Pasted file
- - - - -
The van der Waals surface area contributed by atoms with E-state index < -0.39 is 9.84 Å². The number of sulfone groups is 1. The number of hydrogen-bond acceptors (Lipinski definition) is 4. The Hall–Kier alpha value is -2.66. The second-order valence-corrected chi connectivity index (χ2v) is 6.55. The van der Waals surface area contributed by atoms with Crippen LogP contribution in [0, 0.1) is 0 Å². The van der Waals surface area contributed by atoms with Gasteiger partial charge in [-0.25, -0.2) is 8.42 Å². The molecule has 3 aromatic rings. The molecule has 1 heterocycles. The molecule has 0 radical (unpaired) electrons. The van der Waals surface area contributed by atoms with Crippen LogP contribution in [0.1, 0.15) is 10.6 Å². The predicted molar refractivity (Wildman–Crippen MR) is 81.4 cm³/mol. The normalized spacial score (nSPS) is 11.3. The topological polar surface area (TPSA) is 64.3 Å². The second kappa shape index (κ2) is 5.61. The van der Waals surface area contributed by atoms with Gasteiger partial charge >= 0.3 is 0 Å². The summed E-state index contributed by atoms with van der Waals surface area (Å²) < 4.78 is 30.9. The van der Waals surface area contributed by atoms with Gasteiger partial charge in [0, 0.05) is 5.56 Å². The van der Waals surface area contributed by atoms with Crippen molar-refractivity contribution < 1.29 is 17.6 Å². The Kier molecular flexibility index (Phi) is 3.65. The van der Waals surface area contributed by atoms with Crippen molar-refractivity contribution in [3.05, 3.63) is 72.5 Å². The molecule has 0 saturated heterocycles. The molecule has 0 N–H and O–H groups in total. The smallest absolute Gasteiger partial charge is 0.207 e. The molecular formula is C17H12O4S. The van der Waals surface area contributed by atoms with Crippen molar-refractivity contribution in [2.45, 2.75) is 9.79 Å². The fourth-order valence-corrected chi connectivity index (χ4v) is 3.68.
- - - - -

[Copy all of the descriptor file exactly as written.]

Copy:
The van der Waals surface area contributed by atoms with E-state index < -0.39 is 9.84 Å². The number of sulfone groups is 1. The number of hydrogen-bond acceptors (Lipinski definition) is 4. The Hall–Kier alpha value is -2.66. The second-order valence-corrected chi connectivity index (χ2v) is 6.55. The van der Waals surface area contributed by atoms with Crippen LogP contribution in [0, 0.1) is 0 Å². The van der Waals surface area contributed by atoms with Gasteiger partial charge in [-0.25, -0.2) is 8.42 Å². The molecule has 3 aromatic rings. The molecule has 1 heterocycles. The molecule has 0 radical (unpaired) electrons. The van der Waals surface area contributed by atoms with Crippen LogP contribution in [0.1, 0.15) is 10.6 Å². The predicted molar refractivity (Wildman–Crippen MR) is 81.4 cm³/mol. The normalized spacial score (nSPS) is 11.3. The topological polar surface area (TPSA) is 64.3 Å². The second kappa shape index (κ2) is 5.61. The van der Waals surface area contributed by atoms with Gasteiger partial charge >= 0.3 is 0 Å². The summed E-state index contributed by atoms with van der Waals surface area (Å²) < 4.78 is 30.9. The van der Waals surface area contributed by atoms with Gasteiger partial charge in [0, 0.05) is 5.56 Å². The van der Waals surface area contributed by atoms with Crippen molar-refractivity contribution < 1.29 is 17.6 Å². The Kier molecular flexibility index (Phi) is 3.65. The van der Waals surface area contributed by atoms with Crippen molar-refractivity contribution in [3.05, 3.63) is 72.5 Å². The molecule has 0 saturated heterocycles. The molecule has 0 N–H and O–H groups in total. The smallest absolute Gasteiger partial charge is 0.207 e. The molecular formula is C17H12O4S. The van der Waals surface area contributed by atoms with Crippen molar-refractivity contribution in [2.45, 2.75) is 9.79 Å². The fourth-order valence-corrected chi connectivity index (χ4v) is 3.68.